Jul 09 2012

The Problem With “Young Adult”

Posted by Mathias in Fantasy, General Things, Science Fiction

I don’t know about anyone else, but I am really frustrated by the category Young Adult, aka YA, in fiction. I swear, if you ask ten different people to define “young adult” you get ten different answers.

The basis is usually the same and the actual definition is that the story must appeal to a teenage audience and be marketed towards them. But then things diverge quickly from there. Some people claim that the main characters themselves must been teenagers (i.e. Young Adults). Some people claim that the characters don’t need to teenagers, but that they must deal with the problems teens face. Some claim that it is ONLY a distinction in how the book is marketed, i.e. to Young Adults as previously stated. Some people even claim that a story being written in cinema style third person omniscient POV makes a story YA.

With all these varying, and highly personal, definitions floating around, what’s a writer to do? Especially when hunting for a literary agent or a publisher and we see that they want “YA” fiction? Already I have been warned by some author friends of mine that agents have very differening views of what “YA” means, and even though they put it in their profiles it doesn’t mean that they have the same definition as you or anyone else.

Well, first of all, we can research their recent works they have published to figure out what they think YA means. Even that however is not a fool proof way of determining such however.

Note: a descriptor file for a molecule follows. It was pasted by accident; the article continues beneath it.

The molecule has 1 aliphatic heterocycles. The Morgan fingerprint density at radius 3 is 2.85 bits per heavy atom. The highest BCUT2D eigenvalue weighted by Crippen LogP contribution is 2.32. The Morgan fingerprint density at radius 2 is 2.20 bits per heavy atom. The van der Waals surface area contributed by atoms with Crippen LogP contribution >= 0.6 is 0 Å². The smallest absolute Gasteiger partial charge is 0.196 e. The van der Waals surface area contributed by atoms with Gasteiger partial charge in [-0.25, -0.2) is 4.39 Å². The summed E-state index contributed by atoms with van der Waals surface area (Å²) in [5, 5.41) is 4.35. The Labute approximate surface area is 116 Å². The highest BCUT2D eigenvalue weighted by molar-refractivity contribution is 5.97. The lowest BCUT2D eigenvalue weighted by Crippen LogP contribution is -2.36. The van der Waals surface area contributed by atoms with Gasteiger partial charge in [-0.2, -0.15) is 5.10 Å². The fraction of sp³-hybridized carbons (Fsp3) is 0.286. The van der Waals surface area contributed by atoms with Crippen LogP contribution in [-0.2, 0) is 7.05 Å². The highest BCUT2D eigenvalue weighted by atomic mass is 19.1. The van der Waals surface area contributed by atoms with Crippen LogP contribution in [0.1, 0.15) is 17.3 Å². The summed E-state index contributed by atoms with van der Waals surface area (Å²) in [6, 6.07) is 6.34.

Look, when I was a teenager I was reading the original Dragonlance trilogy. Would that be considered Young Adult today? I also read stories like The Misenchanted Sword. Again YA today by industry standards? I would say they are both YA for boys, but not likely for the vast majority of girls. So, do they count?

Honestly, I think any sort of fantasy or sci-fi that is not heavy fantasy or heavy sci-fi (think Do Androids Dream of Electric Sheep? or Lord of the Rings) is young adult by nature. Or, at least, young adult when it comes to boys. That’s the stuff we guys like from a young age.

I think that my novel Under the Darkened Moon appeals to young adults (again, probably most YA boys), but some have warned against making that leap. I think the naysayers are wrong. But they are still valuable opinions to collect. I know if I were a teenager again it would certainly interest in it. But, then again, what do I know?

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